Trademarking Innovation: Intellectual Property in the Digital Age
The Forum on the World Economic Order, based in Washington, D.C., is part of an initiative by the Friedrich Naumann Foundation for Freedom (FNF) to establish regional hubs of expertise on pressing international issues. The Forum fosters dialogue among political, business and scientific multipliers by encouraging increased mutual understanding within the global economic landscape.
The FNF’s Office in North America organized a week-long tour, titled Trademarking Innovation: Intellectual Property in the Digital Age. It was an opportunity to interact with relevant stakeholders in Washington, D.C. and Louisville in Kentucky.
The study tour was one of the most thought-out and well-organised knowledge exchange programs for a host of reasons. Right from the choice of cities–a policy-heavy environment like D.C. where critical decisions are taken as contrasted with a hub of small to medium-sized businesses, Louisville that continues to make the United States the land of unwavering enterprise. The experts included Federal Government officials, people with in-depth understanding of local politics, policy leaders of technology giants, and startup founders. Special shout out to Courtney Flynn and Claus Gramckow of FNF North America for their painstaking attention to detail, generous hospitality and unbounded warmth!
The tour commenced with the inaugural dinner where the members of the cohort from near (Pakistan) and far (Germany) met each other. The tour provided an opportunity to appreciate why the digital age poses complicated challenges for intellectual property law across the globe and not just in India. The next day saw us making short presentations on the Intellectual Property Rights (IPRs) landscape in our countries and bonding over a post-lunch monument tour in D.C. The official meeting with the Intellectual Property Enforcement Division, U.S. State Department made clear the contentious subject matter that we dealt. The Special 301 Report, relied on by the U.S. to ‘name and shame’ egregious IPRs ‘violators’, was highlighted by the Division as a positive measure to harmonise IPRs. Many in the cohort, on the other hand, highlighted the plural values that have suffused IPRs debates globally, especially, in less developed countries, revealing the fissures between the developed and the developing world when it comes to this area of law and policy. The cohort found more acceptance of their views while interacting with officials from the U.S. Patent and Trademark Office, demonstrating how perspectives change within government depending on the roles they are tasked with.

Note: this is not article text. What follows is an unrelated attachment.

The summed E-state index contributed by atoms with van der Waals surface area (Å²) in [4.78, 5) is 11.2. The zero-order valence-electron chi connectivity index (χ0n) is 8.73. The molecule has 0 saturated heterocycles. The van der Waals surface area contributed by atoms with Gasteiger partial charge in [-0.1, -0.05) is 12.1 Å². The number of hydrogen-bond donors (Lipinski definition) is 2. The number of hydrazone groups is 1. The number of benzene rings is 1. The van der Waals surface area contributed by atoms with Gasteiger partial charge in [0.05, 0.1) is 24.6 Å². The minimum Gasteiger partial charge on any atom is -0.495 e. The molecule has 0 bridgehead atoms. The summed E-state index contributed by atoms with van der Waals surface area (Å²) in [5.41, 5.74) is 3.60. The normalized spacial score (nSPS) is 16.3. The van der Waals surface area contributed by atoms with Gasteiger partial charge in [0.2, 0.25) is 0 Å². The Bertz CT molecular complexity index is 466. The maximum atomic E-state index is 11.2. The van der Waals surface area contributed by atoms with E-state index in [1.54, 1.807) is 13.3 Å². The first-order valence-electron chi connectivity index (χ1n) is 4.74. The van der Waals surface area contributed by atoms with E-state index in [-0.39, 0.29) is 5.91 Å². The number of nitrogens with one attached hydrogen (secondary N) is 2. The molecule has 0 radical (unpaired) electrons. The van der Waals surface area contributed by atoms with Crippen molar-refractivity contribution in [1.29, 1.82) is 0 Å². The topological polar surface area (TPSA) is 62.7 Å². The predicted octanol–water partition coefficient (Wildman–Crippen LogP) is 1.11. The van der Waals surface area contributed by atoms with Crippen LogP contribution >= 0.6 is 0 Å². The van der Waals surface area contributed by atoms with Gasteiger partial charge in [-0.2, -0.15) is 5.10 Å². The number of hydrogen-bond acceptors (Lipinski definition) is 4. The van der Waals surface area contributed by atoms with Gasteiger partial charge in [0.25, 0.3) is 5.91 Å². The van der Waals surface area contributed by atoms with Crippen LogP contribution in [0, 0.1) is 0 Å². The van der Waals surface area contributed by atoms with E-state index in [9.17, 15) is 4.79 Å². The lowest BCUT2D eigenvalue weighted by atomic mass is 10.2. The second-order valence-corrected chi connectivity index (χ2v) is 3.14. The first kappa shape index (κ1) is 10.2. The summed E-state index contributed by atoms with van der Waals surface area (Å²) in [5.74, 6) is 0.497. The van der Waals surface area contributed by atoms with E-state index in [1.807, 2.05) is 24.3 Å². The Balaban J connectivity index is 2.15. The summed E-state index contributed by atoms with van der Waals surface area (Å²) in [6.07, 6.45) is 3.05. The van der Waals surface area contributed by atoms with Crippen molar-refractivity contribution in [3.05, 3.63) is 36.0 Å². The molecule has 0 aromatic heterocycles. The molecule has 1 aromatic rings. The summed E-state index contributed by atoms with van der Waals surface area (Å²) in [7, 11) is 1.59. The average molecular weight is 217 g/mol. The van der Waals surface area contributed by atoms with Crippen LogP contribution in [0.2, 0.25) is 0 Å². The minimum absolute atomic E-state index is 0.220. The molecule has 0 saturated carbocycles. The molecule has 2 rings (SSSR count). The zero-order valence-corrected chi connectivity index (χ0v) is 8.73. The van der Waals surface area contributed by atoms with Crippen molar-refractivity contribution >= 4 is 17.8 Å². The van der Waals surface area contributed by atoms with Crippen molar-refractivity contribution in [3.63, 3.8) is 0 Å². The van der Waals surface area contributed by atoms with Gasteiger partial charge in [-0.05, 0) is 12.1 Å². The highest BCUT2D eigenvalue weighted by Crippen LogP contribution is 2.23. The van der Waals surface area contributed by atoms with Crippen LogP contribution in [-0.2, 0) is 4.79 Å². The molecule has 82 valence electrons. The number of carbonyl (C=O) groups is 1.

Switching gears, the rest of the meetings for the day were with industry body representatives. Stephen Ezell of the Information Technology and Innovation Foundation spoke about the new kinds of challenges that the digital age has posed for IPRs, including the patentability of computer software. This was a theme that came up again the next day while interacting with Susan Mann and Suhail Khan of the Microsoft Corp. Samantha Aguayo and Thomas Valente of the Intellectual Property Owners Association spoke of the challenges in policy positioning when member companies differed on the optimal level of IP protection.
The study tour offered an ample scope to interact with academics and researchers. Dr. Federico Diez of the International Monetary Fund presented his work on the impact of corporate market power on competition. Professors John Whealan and Dmitry Karshtedt of the George Washington University School of Law spoke about the changing nature of IPRs pedagogy over the years, the close connect between innovation and IPRs, and the need to listen to voices from across the globe for shaping policy in this area. Professor Lars Smith of the University of Louisville spoke about the new models of clinical legal education that leverage knowledge of IPRs to assist small businesses, a theme that came up again when interacting with Norman Hedges from the University of Indiana Bloomington.
The meetings in Louisville provided a good understanding of new kinds of business models that have emerged from IPRs and broadly, data. Bob Fletcher, a pioneer in IPRs insurance services, explained the risks involved in IPRs litigation and the different data points to be considered when insuring plaintiffs and defendants. Frank Frigo runs a sports analytics startup, EDJ Analytics, which services betting agencies and teams that play American football. It was fascinating to hear his views on the role and limitations of IPRs in securing some of the value propositions that his company offers to clients.
Besides thought-provoking conversations, FNF North America had taken special effort to ensure that the cohort has a wonderfully immersive experience. The Stammtisch (German for ‘post-working hours dinner and drinks’) in D.C. with the FNF Political Professionals Network was an amazing opportunity to interact with entrepreneurs and policy professionals from the city, and learn more about their previous visits to Germany and the challenges they face in their lines of work.
Study tours like this make us realise the significance of cross-country exchange of ideas and cultures. Through my interactions with the rest of the cohort, I learnt the value of peer learning and team activity. As researchers, we often dwell in silos, probing deeper the nuances of the research questions that keep us awake. This study tour provided an excellent opportunity to broaden our horizons and look at the very same questions from a different lens – one that acknowledges the commonality of several of these issues while being mindful of the contextual specificities that dictate responses to the same.
Ananth Padmanabhan is a Fellow at the Centre for Policy Research based in New Delhi. In this report, he shares his personal views.